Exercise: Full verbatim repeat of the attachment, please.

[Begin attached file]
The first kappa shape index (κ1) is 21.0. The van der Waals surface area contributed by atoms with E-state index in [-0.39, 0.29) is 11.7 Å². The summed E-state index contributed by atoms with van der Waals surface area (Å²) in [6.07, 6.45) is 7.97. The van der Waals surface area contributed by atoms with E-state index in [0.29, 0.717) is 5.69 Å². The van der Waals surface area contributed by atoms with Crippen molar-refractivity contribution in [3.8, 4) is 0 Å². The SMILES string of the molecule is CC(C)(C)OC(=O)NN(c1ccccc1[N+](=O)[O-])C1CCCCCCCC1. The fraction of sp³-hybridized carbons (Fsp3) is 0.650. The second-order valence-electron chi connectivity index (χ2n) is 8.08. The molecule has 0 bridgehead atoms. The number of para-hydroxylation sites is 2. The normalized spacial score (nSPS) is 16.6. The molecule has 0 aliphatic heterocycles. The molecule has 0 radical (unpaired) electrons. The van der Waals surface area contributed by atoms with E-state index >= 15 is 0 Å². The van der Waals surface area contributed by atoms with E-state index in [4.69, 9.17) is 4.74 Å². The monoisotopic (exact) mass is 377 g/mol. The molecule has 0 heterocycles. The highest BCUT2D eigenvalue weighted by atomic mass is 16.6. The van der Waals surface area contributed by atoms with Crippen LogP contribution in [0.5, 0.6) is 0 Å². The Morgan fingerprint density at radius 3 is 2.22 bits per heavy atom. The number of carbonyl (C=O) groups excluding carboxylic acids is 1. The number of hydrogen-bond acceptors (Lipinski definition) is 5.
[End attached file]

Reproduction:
The first kappa shape index (κ1) is 21.0. The van der Waals surface area contributed by atoms with E-state index in [-0.39, 0.29) is 11.7 Å². The summed E-state index contributed by atoms with van der Waals surface area (Å²) in [6.07, 6.45) is 7.97. The van der Waals surface area contributed by atoms with E-state index in [0.29, 0.717) is 5.69 Å². The van der Waals surface area contributed by atoms with Crippen molar-refractivity contribution in [3.8, 4) is 0 Å². The SMILES string of the molecule is CC(C)(C)OC(=O)NN(c1ccccc1[N+](=O)[O-])C1CCCCCCCC1. The fraction of sp³-hybridized carbons (Fsp3) is 0.650. The second-order valence-electron chi connectivity index (χ2n) is 8.08. The molecule has 0 bridgehead atoms. The number of para-hydroxylation sites is 2. The normalized spacial score (nSPS) is 16.6. The molecule has 0 aliphatic heterocycles. The molecule has 0 radical (unpaired) electrons. The van der Waals surface area contributed by atoms with E-state index >= 15 is 0 Å². The van der Waals surface area contributed by atoms with E-state index in [4.69, 9.17) is 4.74 Å². The monoisotopic (exact) mass is 377 g/mol. The molecule has 0 heterocycles. The highest BCUT2D eigenvalue weighted by atomic mass is 16.6. The van der Waals surface area contributed by atoms with Crippen LogP contribution in [0.5, 0.6) is 0 Å². The Morgan fingerprint density at radius 3 is 2.22 bits per heavy atom. The number of carbonyl (C=O) groups excluding carboxylic acids is 1. The number of hydrogen-bond acceptors (Lipinski definition) is 5.